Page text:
One of the most common questions new writers ask is, “How long should a book be?”
One of the most common answers experienced writers give is, “However long it needs to be.”
I know this isn’t the answer you want. You want specifics. Facts. A formula or recipe. Step-by-step directions to a six-figure deal.
But is anything in this business that easy? Yeah, I didn’t think so.
There are word count standardsand for good reason. Paper costs money. Overly thick books take up too much room on store shelves. And who wants to pay $25 for a skinny book?
Still, books should be as long as it takes to tell the story well.
When I first showed my editor a draft of I’d Tell You I Love You But Then I’d Have to Kill You she liked it, but (as all great editors do) she had some suggestions.
Can we ratchet up the action? Can we meet Josh earlier in the story? Do you agree the middle sags?
At no time did she say “the book is too long.” She wasn’t worried about industry norms or some rule-of-thumb. She was worried about the story, and she was right.
Over the next few weeks I cut 70 pages out of that book. (I literally broke my delete key.)
Usually when authors talk about making massive cuts it’s because their manuscript is out of controla 300,000 word epic in a genre where 110,000 words is the norm. So they cut. And they complain.
I did the opposite. My book was within the norm. No one was saying it needed to be shorter…it just needed to be better.
So I returned to the center of the story. I asked myself what mattered, and anything that strayed from that center had to go.
That’s step one to the pacing/editing process. Your story should never tread water. Something should always be happeningat stake. If not. Cut it.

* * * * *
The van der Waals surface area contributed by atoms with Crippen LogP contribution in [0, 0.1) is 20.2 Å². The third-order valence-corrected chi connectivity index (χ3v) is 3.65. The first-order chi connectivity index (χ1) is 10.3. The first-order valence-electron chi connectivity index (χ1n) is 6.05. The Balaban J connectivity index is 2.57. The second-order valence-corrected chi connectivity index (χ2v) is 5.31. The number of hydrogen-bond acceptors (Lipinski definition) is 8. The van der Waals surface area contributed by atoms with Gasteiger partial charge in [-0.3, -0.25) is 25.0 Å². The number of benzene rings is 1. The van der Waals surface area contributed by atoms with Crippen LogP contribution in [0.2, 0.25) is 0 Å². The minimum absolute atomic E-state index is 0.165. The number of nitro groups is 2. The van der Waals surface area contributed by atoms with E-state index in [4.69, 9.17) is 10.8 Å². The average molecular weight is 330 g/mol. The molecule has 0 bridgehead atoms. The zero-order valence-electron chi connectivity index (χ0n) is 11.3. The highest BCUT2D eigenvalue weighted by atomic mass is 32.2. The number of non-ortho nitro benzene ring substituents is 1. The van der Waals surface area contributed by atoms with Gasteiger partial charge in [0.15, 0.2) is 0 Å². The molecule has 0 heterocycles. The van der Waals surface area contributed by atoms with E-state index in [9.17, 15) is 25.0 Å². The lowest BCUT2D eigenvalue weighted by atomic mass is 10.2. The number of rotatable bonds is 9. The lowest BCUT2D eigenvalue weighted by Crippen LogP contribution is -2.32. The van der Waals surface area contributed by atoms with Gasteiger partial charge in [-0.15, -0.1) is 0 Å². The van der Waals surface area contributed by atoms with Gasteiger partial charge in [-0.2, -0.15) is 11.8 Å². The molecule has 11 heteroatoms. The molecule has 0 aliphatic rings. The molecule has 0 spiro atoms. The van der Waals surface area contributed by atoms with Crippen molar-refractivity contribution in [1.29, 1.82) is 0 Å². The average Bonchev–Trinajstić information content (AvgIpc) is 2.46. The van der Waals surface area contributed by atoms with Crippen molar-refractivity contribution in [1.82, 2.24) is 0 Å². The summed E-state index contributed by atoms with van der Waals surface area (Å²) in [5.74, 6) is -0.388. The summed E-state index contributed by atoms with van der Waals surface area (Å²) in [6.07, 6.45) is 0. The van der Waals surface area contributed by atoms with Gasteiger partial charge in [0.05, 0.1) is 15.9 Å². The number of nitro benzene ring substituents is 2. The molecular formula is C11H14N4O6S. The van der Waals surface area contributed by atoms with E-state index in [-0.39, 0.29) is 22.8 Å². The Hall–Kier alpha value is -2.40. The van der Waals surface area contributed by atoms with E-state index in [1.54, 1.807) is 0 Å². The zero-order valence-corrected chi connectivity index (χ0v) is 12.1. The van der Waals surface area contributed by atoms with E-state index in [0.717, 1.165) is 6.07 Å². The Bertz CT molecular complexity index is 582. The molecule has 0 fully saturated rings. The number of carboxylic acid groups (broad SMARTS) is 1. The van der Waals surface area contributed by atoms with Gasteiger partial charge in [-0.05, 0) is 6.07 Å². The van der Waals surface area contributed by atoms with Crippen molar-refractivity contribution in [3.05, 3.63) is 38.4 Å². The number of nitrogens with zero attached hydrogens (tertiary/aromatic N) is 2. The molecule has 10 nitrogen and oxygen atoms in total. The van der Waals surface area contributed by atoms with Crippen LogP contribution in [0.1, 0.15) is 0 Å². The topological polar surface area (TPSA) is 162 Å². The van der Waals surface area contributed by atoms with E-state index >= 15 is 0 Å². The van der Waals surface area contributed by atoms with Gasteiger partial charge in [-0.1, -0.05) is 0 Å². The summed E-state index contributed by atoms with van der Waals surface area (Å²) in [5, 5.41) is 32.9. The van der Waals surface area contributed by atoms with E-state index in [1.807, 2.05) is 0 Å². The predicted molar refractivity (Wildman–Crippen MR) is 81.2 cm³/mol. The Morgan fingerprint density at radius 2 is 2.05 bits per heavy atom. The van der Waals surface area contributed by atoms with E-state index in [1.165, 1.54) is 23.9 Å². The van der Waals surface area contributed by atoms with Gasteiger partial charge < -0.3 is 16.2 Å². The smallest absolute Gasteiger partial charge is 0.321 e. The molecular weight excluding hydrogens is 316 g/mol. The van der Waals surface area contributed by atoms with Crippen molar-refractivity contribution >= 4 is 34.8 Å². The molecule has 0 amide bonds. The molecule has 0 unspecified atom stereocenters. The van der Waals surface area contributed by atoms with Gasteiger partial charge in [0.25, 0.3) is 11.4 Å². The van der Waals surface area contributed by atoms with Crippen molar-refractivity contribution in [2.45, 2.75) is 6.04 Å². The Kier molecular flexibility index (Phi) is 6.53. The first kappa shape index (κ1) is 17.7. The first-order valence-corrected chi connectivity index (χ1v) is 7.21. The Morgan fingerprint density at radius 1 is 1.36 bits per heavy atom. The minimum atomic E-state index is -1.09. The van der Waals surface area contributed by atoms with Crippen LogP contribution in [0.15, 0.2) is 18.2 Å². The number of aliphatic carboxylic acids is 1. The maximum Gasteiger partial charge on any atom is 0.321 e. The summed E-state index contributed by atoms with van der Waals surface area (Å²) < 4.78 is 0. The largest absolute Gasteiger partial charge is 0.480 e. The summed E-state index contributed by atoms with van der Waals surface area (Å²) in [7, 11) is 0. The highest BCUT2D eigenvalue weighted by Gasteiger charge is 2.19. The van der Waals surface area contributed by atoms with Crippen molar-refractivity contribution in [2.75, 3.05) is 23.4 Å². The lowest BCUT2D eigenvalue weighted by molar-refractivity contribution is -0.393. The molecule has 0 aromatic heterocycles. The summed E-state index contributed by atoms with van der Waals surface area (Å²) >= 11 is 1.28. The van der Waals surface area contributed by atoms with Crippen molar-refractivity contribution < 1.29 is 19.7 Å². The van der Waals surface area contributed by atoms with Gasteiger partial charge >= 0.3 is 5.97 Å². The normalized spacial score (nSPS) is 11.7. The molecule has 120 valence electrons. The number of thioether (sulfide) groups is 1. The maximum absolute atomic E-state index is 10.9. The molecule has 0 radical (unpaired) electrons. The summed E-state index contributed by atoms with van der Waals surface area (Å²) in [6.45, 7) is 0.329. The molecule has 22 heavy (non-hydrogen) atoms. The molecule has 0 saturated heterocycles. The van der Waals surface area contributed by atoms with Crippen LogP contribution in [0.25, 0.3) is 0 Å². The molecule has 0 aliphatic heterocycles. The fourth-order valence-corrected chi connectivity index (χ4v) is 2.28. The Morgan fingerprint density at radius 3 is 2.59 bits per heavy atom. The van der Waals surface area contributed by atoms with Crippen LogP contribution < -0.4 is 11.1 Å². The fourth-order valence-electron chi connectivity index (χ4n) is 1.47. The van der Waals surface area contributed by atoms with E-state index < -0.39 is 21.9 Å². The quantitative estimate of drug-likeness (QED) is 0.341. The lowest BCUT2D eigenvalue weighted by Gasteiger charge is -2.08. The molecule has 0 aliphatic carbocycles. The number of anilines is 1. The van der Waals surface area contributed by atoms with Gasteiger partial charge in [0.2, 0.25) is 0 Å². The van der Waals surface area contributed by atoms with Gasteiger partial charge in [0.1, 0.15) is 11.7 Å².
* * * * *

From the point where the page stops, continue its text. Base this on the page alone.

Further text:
In the case of Love You Kill You I realized there was a lot of interesting stuff at the beginning of the year, and a lot of interesting stuff at the end of the year, and a whole lot of waiting around in the middle. Who needs that? Delete!
I’m not sure who said it, but I heard a quote in screenwriting circles once that said “great stories never stop beginning.” Wow. Ain’t that the truth?
So the book went from the story of Cammie’s sophomore year to the story of her fall semester. That was the biggest changethe best changebut it wasn’t the hardest to do.
The real work (the downright tedious/hard/nerve-wrecking/and eye-crossing work) involves tightening the writing itself.
This is the kind of editing that requires, not a sledgehammer, but a scalpel. It’s the art of saying with nine words what you first said with twelve. It’s tedious and difficult, but it can be done.
Sometimes that means cutting passages or places where you’ve “told” the reader something that should be obvious.
Sometimes it means looking at a sentence like “She looked down at the ground beneath her feet” and asking, do you really need the word ‘down’? Won’t “She looked at the ground beneath her feet” say the same thing? After all, she’s not looking up at the ground, right?
See. I told you it was tedious.
But worth it.
You want to know the crazy thing about those 70 pages? No one missed them. In fact, my local librarian had read the early draft, then she read the streamlined draft, and said, “I have no idea what you changed, but it’s amazing.”
Writing is as much what you don’t put on the page as what you do.
Don’t say with twelve words what you can say with seven.
Get into a scene right after it gets interesting.
Get out right before it gets boring.
Make every scene matter, and you’ll be well on your way.